Dominic Raab has said he did not call Afghanistan’s foreign minister when he was on holiday as he was prioritising securing Kabul airport so that evacuation flights could depart.
Amid mounting criticism over the speed of his response to the Taliban’s takeover, the foreign secretary said in a statement on Friday the government has been “working tirelessly” to help people flee Afghanistan.
“On Friday afternoon, 13 August, advice was put to my private office (around 6pm Afghan time) recommending a call to the Afghan foreign minister. This was quickly overtaken by events,” it reads.
“The call was delegated to a minister of state because I was prioritising security and capacity at the airport on the direct advice of the director and the director general overseeing the crisis response.
“In any event, the Afghan foreign minister agreed to take the call, but was unable to because of the rapidly deteriorating situation.
“The government’s approach to prioritise security at the airport was the right one. As a result, 204 UK nationals and their families, Afghan staff and other countries citizens were evacuated on the morning of Monday 16 August.”
Posting on social media, the foreign secretary said his statement was “responding to the inaccurate media reporting over recent days”.
Mr Raab is continuing to resist calls to resign as foreign secretary after he declined to speak with his Afghan counterpart while on holiday as the Taliban closed in on Kabul.
Labour, the Liberal Democrats, the SNP and Plaid Cymru are mounting pressure on Mr Raab to depart his ministerial role and say Prime Minister Boris Johnson should sack the foreign secretary if he does not stand aside himself.
But Downing Street say they have “full confidence” in Mr Raab.
And asked by reporters on Thursday morning if he plans to resign over the matter, the foreign secretary replied: “No.”
Speaking to Sky News on Friday, defence minister James Heappey backed Mr Raab and said people at all levels in the UK government are “working their backsides off” to evacuate people.
But Labour say the foreign secretary’s position has become “untenable”.
Former Labour foreign secretary Jack Straw told Sky News he would never delegate a call with his Afghan counterpart to another minister.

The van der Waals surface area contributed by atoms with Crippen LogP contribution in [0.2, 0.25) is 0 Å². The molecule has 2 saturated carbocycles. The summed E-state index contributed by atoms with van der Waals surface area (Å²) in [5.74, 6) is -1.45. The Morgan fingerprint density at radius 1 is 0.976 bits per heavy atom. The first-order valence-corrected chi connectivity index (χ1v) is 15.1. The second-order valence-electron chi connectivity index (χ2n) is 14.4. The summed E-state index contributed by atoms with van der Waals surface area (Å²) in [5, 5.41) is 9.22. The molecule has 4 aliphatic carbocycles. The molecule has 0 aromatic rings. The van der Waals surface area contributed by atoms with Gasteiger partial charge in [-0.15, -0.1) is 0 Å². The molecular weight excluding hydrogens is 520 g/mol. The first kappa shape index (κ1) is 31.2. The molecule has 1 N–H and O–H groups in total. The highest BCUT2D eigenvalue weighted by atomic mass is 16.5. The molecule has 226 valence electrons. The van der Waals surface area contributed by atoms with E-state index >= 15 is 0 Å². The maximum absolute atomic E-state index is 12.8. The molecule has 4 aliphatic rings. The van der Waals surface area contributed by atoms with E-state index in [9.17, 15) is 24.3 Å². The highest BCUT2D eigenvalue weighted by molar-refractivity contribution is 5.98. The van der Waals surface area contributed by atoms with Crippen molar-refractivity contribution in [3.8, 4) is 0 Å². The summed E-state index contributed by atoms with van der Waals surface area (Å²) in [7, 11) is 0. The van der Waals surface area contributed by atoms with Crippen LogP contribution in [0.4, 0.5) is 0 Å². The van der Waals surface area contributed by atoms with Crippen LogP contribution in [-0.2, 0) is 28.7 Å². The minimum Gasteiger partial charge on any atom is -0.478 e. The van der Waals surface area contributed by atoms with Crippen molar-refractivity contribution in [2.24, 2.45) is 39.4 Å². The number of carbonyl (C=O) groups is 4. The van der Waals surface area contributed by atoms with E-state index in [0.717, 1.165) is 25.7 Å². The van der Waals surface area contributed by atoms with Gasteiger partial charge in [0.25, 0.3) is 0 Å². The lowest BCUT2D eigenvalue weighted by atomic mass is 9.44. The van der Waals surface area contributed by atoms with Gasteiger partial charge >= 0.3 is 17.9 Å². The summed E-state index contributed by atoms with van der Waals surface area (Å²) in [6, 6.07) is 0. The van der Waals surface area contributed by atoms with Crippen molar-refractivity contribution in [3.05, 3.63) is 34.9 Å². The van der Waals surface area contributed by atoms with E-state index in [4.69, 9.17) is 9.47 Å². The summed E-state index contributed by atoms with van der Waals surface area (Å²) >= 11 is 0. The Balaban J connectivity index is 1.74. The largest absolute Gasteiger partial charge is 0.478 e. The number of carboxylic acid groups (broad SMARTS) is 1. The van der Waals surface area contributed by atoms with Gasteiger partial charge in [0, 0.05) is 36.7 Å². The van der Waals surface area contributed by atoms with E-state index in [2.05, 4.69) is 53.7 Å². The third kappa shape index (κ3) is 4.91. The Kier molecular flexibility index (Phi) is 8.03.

“The world never sleeps and it doesn’t recognise British public holidays,” he said.
Earlier this week, shadow foreign secretary Lisa Nandy told Sky News that “not picking up the phone to the Afghan foreign minister seems to me to be absolutely shameful on the government’s part”.
In a statement released later, she added: “If Dominic Raab doesn’t have the decency to resign, the prime minister must show a shred of leadership and sack him.”
Labour’s deputy leader Angela Rayner added: “Dominic Raab should resign. If he won’t resign, Boris Johnson should sack him.”
In a post on social media, Liberal Democrat leader Sir Ed Davey said: “Raab must go.”
Reiterating the same position, SNP Westminster leader Ian Blackford said: “Dominic Raab has failed to perform his basic duties as foreign secretary, and he has put people’s lives at risk. His position is completely untenable and he must resign, or be sacked.”
And Plaid Cymru’s Westminster leader, Liz Saville Roberts said Mr Raab “no longer commends respect” and “should resign or be removed from post”.
Defence Secretary Ben Wallace has also defended Mr Raab, telling Kay Burley that “one phone call is not the reason we are where we are” in terms of the current situation in Afghanistan.
He added that he had “no problem” in dealing with the foreign secretary while he was abroad.
Senior Conservative Sir Roger Gale said he is “not prepared to be party to a witch hunt” against the foreign secretary.
“They are briefed on a minute-by-minute basis, the fact that somebody these days with modern communications happens to be sitting in Greece or Timbuktu for that matter, it doesn’t make any difference, they are still able to communicate,” he told the PA news agency.
Mr Raab has been accused of failing to ask Hanif Atmar for urgent assistance in evacuating Afghan interpreters who had worked for UK military personnel during the 20-year conflict in the country.
It was important the call was made by Mr Raab, rather than a junior minister, the officials had said.
But they were told Mr Raab was unavailable and that Lord Goldsmith, the Foreign Office minister on duty, could speak to Mr Atmar instead.
On Wednesday, a Foreign Office spokesperson said: “The foreign secretary was engaged on a range of other calls and this one was delegated to another minister.”
Reports later transpired that the phone call was not made by the junior foreign office minister either.
Mr Raab reportedly did not speak with his Afghan counterpart until at least the next day, after the Afghan foreign ministry refused to set up a call with the more junior UK minister.
This meant crucial time was lost before the Taliban took control of Kabul on Sunday, prompting a desperate scramble to evacuate thousands of Britons and the interpreters that is still ongoing.
Shadow home secretary Nick Thomas-Symonds accused Mr Raab of a “dereliction of duty”.
Meanwhile, a No 10 spokesperson confirmed the prime minister will chair a COBR meeting on Friday afternoon to discuss the current situation in Afghanistan.